The combined total maximum radial displacement of the nozzle relative to the electrode is the sum of the individual maximum radial displacements or 0.0055 inches (0.0140 cm). For a torch having an axial distance between a tip of the electrode insert and an entrance to the nozzle orifice of 0.140 inches (0.3556 cm), the angularity of the arc relative to the torch centerline may be calculated geometrically as about 2.25 degrees. Accordingly, if the axial distance from the tip of the insert to the workpiece surface is 0.274 inches (0.696 cm), the maximum dimensional error from the centerline of the torch projected on the workpiece to the actual entrance of a cut on the workpiece may be calculated geometrically as about 0.0108 inches (0.0274 cm). Depending on the direction of arc misalignment and the direction of the cut, the component cut from the workpiece may have cut edge angularity of 2.25 degrees and the dimensional error of the finished component may be up to twice the 0.0108 inches (0.0274 cm), or 0.0216 inches (0.0549 cm), in the case where opposite edges of the workpiece are both cut with the maximum skew. This magnitude of errors is unacceptable for reliably producing components and features therein having total dimensional tolerance of between about plus or minus 0.005 inches (0.013 cm) and about plus or minus 0.010 inches (0.025 cm). Further, for a small nominal diameter nozzle orifice such as 0.018 inches (0.046 cm), the combined maximum radial displacement of 0.0055 inches (0.0140 cm) and angularity of 2.25 degrees result in asymmetric wear of the nozzle entailing premature replacement.
Diametral tolerances of plus or minus 0.001 inches (0.003 cm) for each of an electrode base, cathode block bore, and torch body bore and plus or minus 0.002 inches (0.005 cm) for a nozzle base are necessary to ensure the capability to replace readily the consumable components in the field. While tighter tolerances could be employed, such practices typically would entail higher manufacturing costs and likely necessitate the use of special fixtures or tooling to remove and replace consumable electrodes and nozzles in the field. Attempts to rely on O-rings for sealing the radial clearances as well as centering are ineffective since there exists substantial inherent variation in the molded cross-sectional profile thereof.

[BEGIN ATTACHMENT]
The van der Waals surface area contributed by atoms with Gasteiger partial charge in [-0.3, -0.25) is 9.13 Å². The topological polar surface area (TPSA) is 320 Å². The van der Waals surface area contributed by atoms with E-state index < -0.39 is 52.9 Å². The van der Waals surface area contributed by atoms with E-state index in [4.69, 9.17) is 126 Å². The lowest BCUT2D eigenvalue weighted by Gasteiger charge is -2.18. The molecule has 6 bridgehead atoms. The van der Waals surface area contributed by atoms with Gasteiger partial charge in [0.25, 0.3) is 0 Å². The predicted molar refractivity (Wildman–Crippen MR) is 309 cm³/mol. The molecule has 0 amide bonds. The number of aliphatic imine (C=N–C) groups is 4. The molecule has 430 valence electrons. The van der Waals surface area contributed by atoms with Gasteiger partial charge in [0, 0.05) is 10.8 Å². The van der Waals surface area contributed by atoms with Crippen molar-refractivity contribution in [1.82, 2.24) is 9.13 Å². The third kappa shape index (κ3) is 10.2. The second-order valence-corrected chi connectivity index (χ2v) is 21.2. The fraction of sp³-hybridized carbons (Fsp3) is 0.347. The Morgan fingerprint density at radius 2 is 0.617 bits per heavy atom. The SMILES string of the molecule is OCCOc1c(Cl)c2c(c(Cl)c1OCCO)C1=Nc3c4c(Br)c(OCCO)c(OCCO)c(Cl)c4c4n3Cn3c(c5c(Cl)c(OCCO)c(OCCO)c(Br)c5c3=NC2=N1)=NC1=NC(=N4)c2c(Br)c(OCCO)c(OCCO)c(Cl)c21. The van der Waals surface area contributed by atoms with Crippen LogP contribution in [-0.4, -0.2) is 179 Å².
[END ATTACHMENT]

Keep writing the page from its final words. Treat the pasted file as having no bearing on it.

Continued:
Instead of using close tolerance sliding fits, the electrode and nozzle may be mounted on the cathode block and torch body, respectively, by means of screw threads. Based upon thread data tabulated in Machinery's Handbook, 24th Edition (Industrial Press, Inc. 1992), for an electrode and cathode block pair employing a 5/16-20 UN thread, the worst stack clearance based upon pitch diameter is 0.0104 inches (0.0264 cm) yielding a maximum radial displacement of the electrode centerline relative to the torch centerline of 0.0052 inches (0.0132 cm). For a nozzle and torch body employing a 3/4-12 UN thread, the worst stack clearance based upon pitch diameter is 0.0144 inches (0.0366 cm) yielding a maximum radial displacement of the electrode centerline relative to the torch centerline of 0.0072 inches (0.0183 cm). Accordingly, the combined total maximum radial displacement is 0.0124 inches (0.0315 cm) yielding an angular error of 5.06 degrees and a dimensional error of 0.0242 inches (0.0615 cm) for a torch having similar axial dimensions as in the aforementioned example. While more precise threads could be employed, manufacturing costs would increase as well the difficulty associated with assembly and disassembly, especially since the threads are subject to surface degradation and thermal deformation in use.
Another method of providing axially concentric alignment of the electrode and nozzle involves the use of mating taper fits with the respective cathode block and torch body. While improved concentricity may be achieved, relative and absolute axial location of the electrode and nozzle suffer. In effect, tapers convert radial errors to axial errors. For example, for a nominal taper included angle of 30 degrees relative to torch centerline and a tolerance of plus or minus 30 minutes, the maximum axial displacement of an electrode relative to a cathode block is about 0.0047 inches (0.0120 cm).
Component axial accuracy is important for proper torch operation. For example, numerous elements are nested in the torch assembly, many of which are captured, such as the swirl ring disposed between the electrode and nozzle. Accordingly, it would be very difficult to ensure seating of both electrode and nozzle tapers while meeting the requisite axial stacking dimension of interdisposed components. Further, the relative distance between the electrode and the nozzle should be controlled within a narrow range. The distance therebetween should be large enough to provide for reliable pilot arc initiation, yet not so large as to exceed the breakdown voltage of the power supply in arc initiation mode. Additionally, and perhaps more importantly, the length of the transferred arc from the tip of the electrode at the insert to the workpiece should be closely controlled to achieve proper control of the power and proper processing of the workpiece. Changes in arc length effect arc voltage which in turn effects other critical processing parameters in the power supply.
Accordingly, there exists a need to improve upon the current state of the art by providing a low cost, readily manufacturable plasma arc torch assembly having a nozzle orifice concentrically axially aligned with an electrode insert, wherein the axial location of the electrode and nozzle can be closely controlled.